Water Ballast

bilge ballast According to Sailing Today, September 2000 page 83, Van de Stadt’s Dehler 25 sloop bested MacGregor Yachts by a year or so in the use of water ballast. The German Dehler 25s were produced from 1984 to 1991 and water ballast was reported in the US to be used for trailering reasons and cost savings. With the Van De Stadt Swing Rig Patent, I have come to doubt the reports involving cost.Dahler appears to be more interested in innovation than cost savings. The notion that lower cost always translates into mediocre quality (a notion that I do not hold) may support this myth. There is also the belief that any bilge ballast (water or otherwise) represents a failure by the architect/ builders. When a boat is launched and floats above her lines, correction is made by adding bilge ballast. Later, certainly before the boat is resold or perhaps during haul out, the bilge ballast might be tacked to the vessels keel where the design flaw isn’t so visible and is even harmful.

The notion that external keel ballast in any form is a flaw rather than a feature would not be a surprise to a sailor from 100 years ago. This trick of tacking lead on the external keel has probably been a joke among sailing work-boat owners for at least that long. Weight on a foil external to the hull creates a lever that the sea over time will use to crack the hull. I have chatted with two over 20 year old fiberglass sail boat owners who have experienced this cracking. They report that their vessels had not been grounded. Just sea action caused the cracks.

sailors visited the<br /><br /><br /><br /><br /><br /><br /> Galapagos Islands in order<br /><br /><br /><br /><br /><br /><br /> to gather this fresh 'bilge' meat<br /><br /><br /><br /><br /><br /><br /> ballast. The small ones that could<br /><br /><br /><br /><br /><br /><br /> be carried by two men were favored.Prior to about 1900, all sailing vessels used internal (also called bilge) ballast in the form of cargo, stone and, as in the case of Spray, concrete. Spray continues to be disparaged as a cheep boat because of her ballast. Yet this method of ballasting has been proven by time. Oriole is a 1918 George Owen (of MIT) racing yacht that was intended to be the largest yacht on the Great Lakes. She is larger than the current day maxis at 102 foot over all and 91 foot at the water line. The way to honor the sailors of the past is to preserve their vessels and in 2003 Oriole underwent a major overhaul. The most significant make over was the removal of CONCRETE ballast which was replaced with lead. Over the years Oriole gained a following among the less “yachty” and became known as the peoples boat. However it must have been distressing to the well heeled to have a concrete ballasted vessel better them. Oriole came in second in the 1998 Victoria-Maui race and in 2000 finished more than 19 hours ahead on corrected time over some of the most modern race boats on the Pacific.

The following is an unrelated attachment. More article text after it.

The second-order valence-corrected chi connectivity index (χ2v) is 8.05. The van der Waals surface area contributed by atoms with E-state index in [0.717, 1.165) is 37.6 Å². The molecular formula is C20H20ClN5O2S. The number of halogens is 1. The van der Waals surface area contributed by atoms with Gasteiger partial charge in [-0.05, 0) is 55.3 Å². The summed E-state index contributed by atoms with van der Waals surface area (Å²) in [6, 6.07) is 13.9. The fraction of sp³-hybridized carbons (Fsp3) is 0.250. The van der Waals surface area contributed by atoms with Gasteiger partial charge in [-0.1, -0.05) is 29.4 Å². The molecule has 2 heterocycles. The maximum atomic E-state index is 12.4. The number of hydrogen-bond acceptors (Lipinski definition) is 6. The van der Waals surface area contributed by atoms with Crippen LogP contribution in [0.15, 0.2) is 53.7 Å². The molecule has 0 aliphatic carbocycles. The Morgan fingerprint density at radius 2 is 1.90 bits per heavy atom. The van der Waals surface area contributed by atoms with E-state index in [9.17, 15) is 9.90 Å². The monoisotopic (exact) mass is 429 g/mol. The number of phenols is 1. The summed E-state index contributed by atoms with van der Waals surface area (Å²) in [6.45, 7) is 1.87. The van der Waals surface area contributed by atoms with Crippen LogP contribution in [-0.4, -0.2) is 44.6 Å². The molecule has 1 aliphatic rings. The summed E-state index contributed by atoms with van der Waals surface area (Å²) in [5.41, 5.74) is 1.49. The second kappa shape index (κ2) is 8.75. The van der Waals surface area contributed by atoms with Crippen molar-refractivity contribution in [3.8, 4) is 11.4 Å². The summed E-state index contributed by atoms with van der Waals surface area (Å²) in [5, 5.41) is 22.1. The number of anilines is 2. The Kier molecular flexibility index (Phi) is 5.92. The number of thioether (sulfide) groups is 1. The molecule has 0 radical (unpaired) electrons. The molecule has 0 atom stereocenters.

Whale barques used casts filled with water for ballastAfter many stinging comments from those who believed me incapable of understanding this ballast business, I was pointed toWoodenBoats November/December 2000 issue which has been the most helpful article I have come across in refuting sailing myths. I keep that now with my Mac26x owners guide, and thank the wooden boat building enthusiasts for advancing the use of water ballast, and showing me that I am capable of seeing some sailing truths, where more experienced sailors may not. To quantify things, water ballasted designs like the Mac26x, where the ballast is located as far outboard as possible, are roughly four times more stable at 10 degrees of heel, three times more stable at 30 degrees, and twice as stable at 50 degrees than similer vessels with weighted centerline keels. (see G$ 24) The off centerline as far as possible arrangement lowers the center of gravity and “maximizes stability at low heel angles, since the flotation effect of the windward keel is quickly lost if the boat heels enough to pull it from the water. This is exactly like a catamaran.”  Oriole came in second in the 1998 Victoria-Maui race and in 2000 finished more than 19 hours ahead on corrected time over some of the most modern raceboats on the Pacific. In 1998 she finished seventh in the Sydney-Hobart.
This was the infamous race where 55 people had to be rescued, 5 boats sank, and 66 boats retired out of the 115 that started, 6 sailor’s lives were lost during that race. To say the Oriole’s design is proven, understates the contributions she has made to the science of sailing. The 102 ft ketch is currently owned by the Canadian Navy and is used for training of Regular and Reserve Canadian Navy members. It is distressing to those who would like to think of Oriole as the people’s boat to have the concrete removed and replaced with an expensive substitute that has not been shown any more effective.

Often, when a material is inexpensive and is used in boat manufacturing, there is an assumption by those not making a livelihood from the sea, that the boat is not seaworthy. Cost is not the most important factor in seaworthiness. The notion that the least cost ballast, water, and water in movable form (caskets) was used by almost all square riggers should distress those advocating external movable (canting) bulb ballasted keels which are competing with movable water ballast designs.

In spite of the availability of movable keels for over a decade now, movable water ballast continues to be used in the  single handled ocean racing sailboats where cost is not a concern. Where the canting keel sailing machine may better in normal wind behind her she suffers in light wind because the canting keel form of movable ballast can not be moved off the vessel.

Movable water ballast represents the better sail boat design philosophy.

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